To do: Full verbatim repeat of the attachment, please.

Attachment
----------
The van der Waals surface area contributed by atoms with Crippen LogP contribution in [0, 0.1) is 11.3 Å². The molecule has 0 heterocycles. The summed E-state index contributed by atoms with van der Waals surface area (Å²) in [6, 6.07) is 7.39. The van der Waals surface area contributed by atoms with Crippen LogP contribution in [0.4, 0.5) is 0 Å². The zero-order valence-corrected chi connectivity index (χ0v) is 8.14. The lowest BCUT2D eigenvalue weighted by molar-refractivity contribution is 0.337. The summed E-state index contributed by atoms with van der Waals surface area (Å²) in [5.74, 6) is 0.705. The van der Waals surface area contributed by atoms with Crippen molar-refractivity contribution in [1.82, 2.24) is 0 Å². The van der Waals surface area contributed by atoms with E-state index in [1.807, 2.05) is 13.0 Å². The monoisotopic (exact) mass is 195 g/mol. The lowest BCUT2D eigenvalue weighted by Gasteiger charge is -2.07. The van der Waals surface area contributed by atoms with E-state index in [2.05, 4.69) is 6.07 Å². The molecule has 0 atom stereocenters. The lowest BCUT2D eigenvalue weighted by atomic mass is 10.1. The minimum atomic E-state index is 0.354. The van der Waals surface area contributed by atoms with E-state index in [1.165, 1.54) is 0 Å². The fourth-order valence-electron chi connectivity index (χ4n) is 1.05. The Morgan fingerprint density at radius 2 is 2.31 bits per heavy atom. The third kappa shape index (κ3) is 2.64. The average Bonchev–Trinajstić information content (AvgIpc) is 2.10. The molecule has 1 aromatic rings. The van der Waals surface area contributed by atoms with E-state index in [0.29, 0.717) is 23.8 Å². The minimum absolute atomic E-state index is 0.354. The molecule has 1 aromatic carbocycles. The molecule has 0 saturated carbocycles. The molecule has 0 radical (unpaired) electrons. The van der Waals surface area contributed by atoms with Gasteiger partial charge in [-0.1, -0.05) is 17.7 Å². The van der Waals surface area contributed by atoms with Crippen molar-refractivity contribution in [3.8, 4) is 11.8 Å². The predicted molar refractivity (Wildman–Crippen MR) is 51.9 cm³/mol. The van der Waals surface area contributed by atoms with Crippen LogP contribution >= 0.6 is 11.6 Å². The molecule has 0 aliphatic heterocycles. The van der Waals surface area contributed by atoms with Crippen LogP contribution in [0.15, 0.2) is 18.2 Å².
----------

The van der Waals surface area contributed by atoms with Crippen LogP contribution in [0, 0.1) is 11.3 Å². The molecule has 0 heterocycles. The summed E-state index contributed by atoms with van der Waals surface area (Å²) in [6, 6.07) is 7.39. The van der Waals surface area contributed by atoms with Crippen LogP contribution in [0.4, 0.5) is 0 Å². The zero-order valence-corrected chi connectivity index (χ0v) is 8.14. The lowest BCUT2D eigenvalue weighted by molar-refractivity contribution is 0.337. The summed E-state index contributed by atoms with van der Waals surface area (Å²) in [5.74, 6) is 0.705. The van der Waals surface area contributed by atoms with Crippen molar-refractivity contribution in [1.82, 2.24) is 0 Å². The van der Waals surface area contributed by atoms with E-state index in [1.807, 2.05) is 13.0 Å². The monoisotopic (exact) mass is 195 g/mol. The lowest BCUT2D eigenvalue weighted by Gasteiger charge is -2.07. The van der Waals surface area contributed by atoms with E-state index in [2.05, 4.69) is 6.07 Å². The molecule has 0 atom stereocenters. The lowest BCUT2D eigenvalue weighted by atomic mass is 10.1. The minimum atomic E-state index is 0.354. The van der Waals surface area contributed by atoms with E-state index in [1.165, 1.54) is 0 Å². The fourth-order valence-electron chi connectivity index (χ4n) is 1.05. The Morgan fingerprint density at radius 2 is 2.31 bits per heavy atom. The third kappa shape index (κ3) is 2.64. The average Bonchev–Trinajstić information content (AvgIpc) is 2.10. The molecule has 1 aromatic rings. The van der Waals surface area contributed by atoms with E-state index in [0.29, 0.717) is 23.8 Å². The minimum absolute atomic E-state index is 0.354. The molecule has 1 aromatic carbocycles. The molecule has 0 saturated carbocycles. The molecule has 0 radical (unpaired) electrons. The van der Waals surface area contributed by atoms with Gasteiger partial charge in [-0.1, -0.05) is 17.7 Å². The van der Waals surface area contributed by atoms with Crippen molar-refractivity contribution in [3.8, 4) is 11.8 Å². The predicted molar refractivity (Wildman–Crippen MR) is 51.9 cm³/mol. The van der Waals surface area contributed by atoms with Crippen LogP contribution >= 0.6 is 11.6 Å². The molecule has 0 aliphatic heterocycles. The van der Waals surface area contributed by atoms with Crippen LogP contribution in [0.15, 0.2) is 18.2 Å².